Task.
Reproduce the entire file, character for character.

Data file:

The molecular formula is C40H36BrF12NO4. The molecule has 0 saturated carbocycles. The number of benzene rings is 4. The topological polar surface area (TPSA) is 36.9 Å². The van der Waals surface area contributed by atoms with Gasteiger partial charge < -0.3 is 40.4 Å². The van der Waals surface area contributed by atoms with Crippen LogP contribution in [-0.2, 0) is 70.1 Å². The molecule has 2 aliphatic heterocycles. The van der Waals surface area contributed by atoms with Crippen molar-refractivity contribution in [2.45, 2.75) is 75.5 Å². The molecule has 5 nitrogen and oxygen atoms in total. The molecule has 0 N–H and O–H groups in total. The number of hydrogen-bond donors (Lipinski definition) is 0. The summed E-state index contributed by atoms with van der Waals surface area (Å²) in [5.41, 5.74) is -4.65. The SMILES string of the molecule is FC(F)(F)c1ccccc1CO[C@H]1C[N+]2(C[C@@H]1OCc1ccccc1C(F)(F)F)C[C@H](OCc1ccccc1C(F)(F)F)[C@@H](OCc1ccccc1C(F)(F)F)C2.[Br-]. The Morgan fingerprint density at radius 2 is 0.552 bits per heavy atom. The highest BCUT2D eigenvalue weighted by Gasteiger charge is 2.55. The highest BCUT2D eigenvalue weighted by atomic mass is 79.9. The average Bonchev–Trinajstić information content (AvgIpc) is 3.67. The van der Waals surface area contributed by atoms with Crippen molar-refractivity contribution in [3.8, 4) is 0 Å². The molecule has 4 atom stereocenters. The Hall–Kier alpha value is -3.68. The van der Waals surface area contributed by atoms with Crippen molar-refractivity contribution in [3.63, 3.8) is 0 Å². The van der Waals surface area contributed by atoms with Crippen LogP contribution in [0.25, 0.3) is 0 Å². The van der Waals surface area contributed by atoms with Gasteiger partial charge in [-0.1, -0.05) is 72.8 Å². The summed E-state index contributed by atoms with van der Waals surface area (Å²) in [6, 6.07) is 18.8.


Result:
The molecular formula is C40H36BrF12NO4. The molecule has 0 saturated carbocycles. The number of benzene rings is 4. The topological polar surface area (TPSA) is 36.9 Å². The van der Waals surface area contributed by atoms with Gasteiger partial charge < -0.3 is 40.4 Å². The van der Waals surface area contributed by atoms with Crippen LogP contribution in [-0.2, 0) is 70.1 Å². The molecule has 2 aliphatic heterocycles. The van der Waals surface area contributed by atoms with Crippen molar-refractivity contribution in [2.45, 2.75) is 75.5 Å². The molecule has 5 nitrogen and oxygen atoms in total. The molecule has 0 N–H and O–H groups in total. The number of hydrogen-bond donors (Lipinski definition) is 0. The summed E-state index contributed by atoms with van der Waals surface area (Å²) in [5.41, 5.74) is -4.65. The SMILES string of the molecule is FC(F)(F)c1ccccc1CO[C@H]1C[N+]2(C[C@@H]1OCc1ccccc1C(F)(F)F)C[C@H](OCc1ccccc1C(F)(F)F)[C@@H](OCc1ccccc1C(F)(F)F)C2.[Br-]. The Morgan fingerprint density at radius 2 is 0.552 bits per heavy atom. The highest BCUT2D eigenvalue weighted by Gasteiger charge is 2.55. The highest BCUT2D eigenvalue weighted by atomic mass is 79.9. The average Bonchev–Trinajstić information content (AvgIpc) is 3.67. The van der Waals surface area contributed by atoms with Crippen molar-refractivity contribution in [3.8, 4) is 0 Å². The molecule has 4 atom stereocenters. The Hall–Kier alpha value is -3.68. The van der Waals surface area contributed by atoms with Crippen molar-refractivity contribution in [3.63, 3.8) is 0 Å². The van der Waals surface area contributed by atoms with Crippen LogP contribution in [0.25, 0.3) is 0 Å². The van der Waals surface area contributed by atoms with Gasteiger partial charge in [-0.1, -0.05) is 72.8 Å². The summed E-state index contributed by atoms with van der Waals surface area (Å²) in [6, 6.07) is 18.8.